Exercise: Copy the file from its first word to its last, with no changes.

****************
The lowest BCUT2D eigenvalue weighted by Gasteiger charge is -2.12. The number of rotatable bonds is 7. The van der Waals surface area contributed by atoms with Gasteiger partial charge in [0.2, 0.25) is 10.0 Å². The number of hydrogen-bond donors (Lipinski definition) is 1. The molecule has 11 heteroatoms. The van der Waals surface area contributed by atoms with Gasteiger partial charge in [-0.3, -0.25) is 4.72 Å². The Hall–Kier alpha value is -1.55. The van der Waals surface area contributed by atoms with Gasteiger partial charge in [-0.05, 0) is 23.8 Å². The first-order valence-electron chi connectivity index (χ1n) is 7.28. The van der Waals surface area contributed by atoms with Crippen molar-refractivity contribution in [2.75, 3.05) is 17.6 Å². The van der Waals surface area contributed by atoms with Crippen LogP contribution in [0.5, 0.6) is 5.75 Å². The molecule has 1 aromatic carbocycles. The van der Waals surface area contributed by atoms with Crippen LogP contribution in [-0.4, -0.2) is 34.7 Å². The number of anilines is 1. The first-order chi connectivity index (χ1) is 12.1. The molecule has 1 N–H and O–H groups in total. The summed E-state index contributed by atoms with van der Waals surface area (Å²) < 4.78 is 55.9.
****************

The lowest BCUT2D eigenvalue weighted by Gasteiger charge is -2.12. The number of rotatable bonds is 7. The van der Waals surface area contributed by atoms with Gasteiger partial charge in [0.2, 0.25) is 10.0 Å². The number of hydrogen-bond donors (Lipinski definition) is 1. The molecule has 11 heteroatoms. The van der Waals surface area contributed by atoms with Gasteiger partial charge in [-0.3, -0.25) is 4.72 Å². The Hall–Kier alpha value is -1.55. The van der Waals surface area contributed by atoms with Gasteiger partial charge in [-0.05, 0) is 23.8 Å². The first-order valence-electron chi connectivity index (χ1n) is 7.28. The van der Waals surface area contributed by atoms with Crippen molar-refractivity contribution in [2.75, 3.05) is 17.6 Å². The van der Waals surface area contributed by atoms with Crippen LogP contribution in [0.5, 0.6) is 5.75 Å². The molecule has 1 aromatic carbocycles. The van der Waals surface area contributed by atoms with Crippen LogP contribution in [-0.4, -0.2) is 34.7 Å². The number of anilines is 1. The first-order chi connectivity index (χ1) is 12.1. The molecule has 1 N–H and O–H groups in total. The summed E-state index contributed by atoms with van der Waals surface area (Å²) < 4.78 is 55.9.